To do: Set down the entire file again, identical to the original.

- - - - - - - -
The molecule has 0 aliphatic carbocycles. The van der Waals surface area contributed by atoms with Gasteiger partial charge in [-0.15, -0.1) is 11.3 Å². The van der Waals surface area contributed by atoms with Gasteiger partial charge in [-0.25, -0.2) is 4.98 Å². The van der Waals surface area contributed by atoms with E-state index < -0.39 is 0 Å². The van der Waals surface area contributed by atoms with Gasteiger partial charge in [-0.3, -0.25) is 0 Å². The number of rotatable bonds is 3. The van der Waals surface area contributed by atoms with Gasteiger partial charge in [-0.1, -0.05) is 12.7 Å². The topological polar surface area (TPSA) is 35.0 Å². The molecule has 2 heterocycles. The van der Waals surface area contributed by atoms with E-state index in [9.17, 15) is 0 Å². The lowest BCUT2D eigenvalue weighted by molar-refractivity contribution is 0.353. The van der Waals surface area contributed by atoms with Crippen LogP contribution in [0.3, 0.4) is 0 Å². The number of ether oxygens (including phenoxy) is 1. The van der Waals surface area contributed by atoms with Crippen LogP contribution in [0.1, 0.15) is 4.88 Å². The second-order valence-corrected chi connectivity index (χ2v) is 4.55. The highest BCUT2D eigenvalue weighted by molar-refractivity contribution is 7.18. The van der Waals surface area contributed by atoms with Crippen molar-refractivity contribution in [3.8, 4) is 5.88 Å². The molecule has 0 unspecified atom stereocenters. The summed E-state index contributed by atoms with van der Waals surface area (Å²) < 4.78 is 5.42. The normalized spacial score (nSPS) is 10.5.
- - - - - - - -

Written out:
The molecule has 0 aliphatic carbocycles. The van der Waals surface area contributed by atoms with Gasteiger partial charge in [-0.15, -0.1) is 11.3 Å². The van der Waals surface area contributed by atoms with Gasteiger partial charge in [-0.25, -0.2) is 4.98 Å². The van der Waals surface area contributed by atoms with E-state index < -0.39 is 0 Å². The van der Waals surface area contributed by atoms with Gasteiger partial charge in [-0.3, -0.25) is 0 Å². The number of rotatable bonds is 3. The van der Waals surface area contributed by atoms with Gasteiger partial charge in [-0.1, -0.05) is 12.7 Å². The topological polar surface area (TPSA) is 35.0 Å². The molecule has 2 heterocycles. The van der Waals surface area contributed by atoms with E-state index in [9.17, 15) is 0 Å². The lowest BCUT2D eigenvalue weighted by molar-refractivity contribution is 0.353. The van der Waals surface area contributed by atoms with Crippen LogP contribution in [0.3, 0.4) is 0 Å². The number of ether oxygens (including phenoxy) is 1. The van der Waals surface area contributed by atoms with Crippen LogP contribution in [0.1, 0.15) is 4.88 Å². The second-order valence-corrected chi connectivity index (χ2v) is 4.55. The highest BCUT2D eigenvalue weighted by molar-refractivity contribution is 7.18. The van der Waals surface area contributed by atoms with Crippen molar-refractivity contribution in [3.8, 4) is 5.88 Å². The molecule has 0 unspecified atom stereocenters. The summed E-state index contributed by atoms with van der Waals surface area (Å²) < 4.78 is 5.42. The normalized spacial score (nSPS) is 10.5.